Monday, 1 October 2012

An open letter to afro/black hair salons 4

Honesty, is it so hard? 

Dear salons,
When a customer walks in and asks if you can do Rihanna's latest hairstyle, and you have no idea what Rihanna looks like, this is a good time to be honest. 
When a customer walks in and says she wants to do the hairstyle she has ripped out of a magazine, and you have no idea what the grainy picture represents, please be honest. 
When a customer with natural hair comes in and you have only ever worked with natural hair to relax it, please just be honest. 
You get the idea. It is so simple to say, 'I have never tried that before' as then the customer can choose to take an informed risk.
Saying that you can do the hair, and then halfway through making excuses such as, 'but Rihanna is a celebrity and she has 5 stylists' is not going to wash. 
Other known excuses include, 
-it's the wrong hair type for this weave. (You should have seen that at the start)
-her hair is natural, that is not a weave. (same as above)
-her head is smaller than yours/she is prettier than you etc (insert expletives here or not)

This is particularly annoying as this is usually halfway through the day and the customer has wasted their day. (as mentioned in a previous post)
So dear salons, once again. This does not make you look clever, it simply makes you annoying.


Any other excuses or annoying experiences related to this? Let us know. 

for a better salon experience


  1. I know this is late and I think its been posted before but here goes. For the most part, my beef is with Ugandan salons and to a very small extent a handful of US salons. In Uganda, some salons are popular because of the one really good stylist. This one stylist could be really great with the flat iron, or great at cutting hair or pretty much great at everything. And without a doubt these stylists prestige is worth the talk. At the same time I realize that stylists or salon workers are paid commission or for each client they handle, so often some stylists try and work on as many clients as they possibly can. I understand this phenomenon.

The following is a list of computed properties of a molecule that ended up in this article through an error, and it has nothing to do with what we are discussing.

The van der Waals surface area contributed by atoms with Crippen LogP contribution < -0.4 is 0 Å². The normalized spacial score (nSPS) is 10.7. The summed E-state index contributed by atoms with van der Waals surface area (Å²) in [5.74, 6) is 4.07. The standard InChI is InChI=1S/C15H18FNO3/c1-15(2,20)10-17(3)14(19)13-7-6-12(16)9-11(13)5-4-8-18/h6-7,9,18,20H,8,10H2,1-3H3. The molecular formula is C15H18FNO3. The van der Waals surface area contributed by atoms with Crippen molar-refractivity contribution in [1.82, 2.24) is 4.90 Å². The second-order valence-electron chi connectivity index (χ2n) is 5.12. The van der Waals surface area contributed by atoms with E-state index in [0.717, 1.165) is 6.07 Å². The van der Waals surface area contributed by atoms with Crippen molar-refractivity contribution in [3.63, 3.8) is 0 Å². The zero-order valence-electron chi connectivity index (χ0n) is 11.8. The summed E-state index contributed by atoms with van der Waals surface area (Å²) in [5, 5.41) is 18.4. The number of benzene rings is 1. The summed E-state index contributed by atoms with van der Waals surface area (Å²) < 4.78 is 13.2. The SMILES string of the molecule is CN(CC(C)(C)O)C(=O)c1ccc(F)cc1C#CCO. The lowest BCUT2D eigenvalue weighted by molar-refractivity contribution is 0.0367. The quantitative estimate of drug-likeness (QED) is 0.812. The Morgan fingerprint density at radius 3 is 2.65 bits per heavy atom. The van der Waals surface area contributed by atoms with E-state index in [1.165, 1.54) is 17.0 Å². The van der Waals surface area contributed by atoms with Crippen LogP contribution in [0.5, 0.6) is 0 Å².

So (My beef) is the deception in salons. When you make an appointment/do a walk-in, typically your first question is what the schedule of that popular stylist is and if she/he's available to do your hair. Countless times the receptionist will sit you down and tell you the popular stylist is available, then introduce you to someone else to 'only wash your hair', and this hair washing turns to conditioning, setting, drying, pretty much the whole shebang. The popular stylist does not get to do your hair at all.
    I hate having to make an appointment to get my hair done by say Mr. X and then get deceived and get my hair done by girl Y. This is what hurts the most; chances are girl Y is so inexperienced. Sometimes, you know more about what should be done than girl Y. At times girl Y is actually the girl that cleans the floor, delivers food or the one who's responsible for washing the towels, so all she knows about hair is what she saw someone else do.
    Which leads me to my second beef with salons, sometimes, the stylists need to listen to the clients. I /We recognize that they are experienced with hair but sometimes we've had the hair on our heads longer than they have been stylists. We know our inherent hair problems and a few of us are not a one size fits all client. Right here I speak on behalf of the girls who have sensitive scalps. A handful of girls are tired of paying their money at an expensive salon only to leave with wounds on their scalp and non-straight hair. Stylists often confuse ‘my scalp is sensitive’ with my previous stylist was inexperienced. Stylists are also quick to recommend using ‘mild relaxers’ or ‘kids relaxers’ or lye relaxers or whatever which honest to God at this age, especially for those with sensitive scalps everything has been tried. I’m sure there are other inherent problems that only the one person has that just doesn’t get listened to and when all is said and done, the stylist goes like OMG you were right, this actually happens.. I’ve never seen this before, and you feel like slapping a fool .
    I know this is typically going to be followed with the question, why not stick to the one stylist who knows the inherent problem. In Uganda, stylists change jobs and phone numbers so frequently, its hard to track and follow them. I guess which brings me to point number 3. These good stylists, should have more ads or something, like a facebook page or something along those lines so that we know where to find them and we are better able to keep up with them as they hop from one salon to another .

  2. Thanks for this post. The deception is ridiculous.
    We will have a part on our site where we will support hairstylists adverts. Even without them advertising, we will list all the salons that we know about to give you a chance to rate them and therefore let people know if it is worth going or not.

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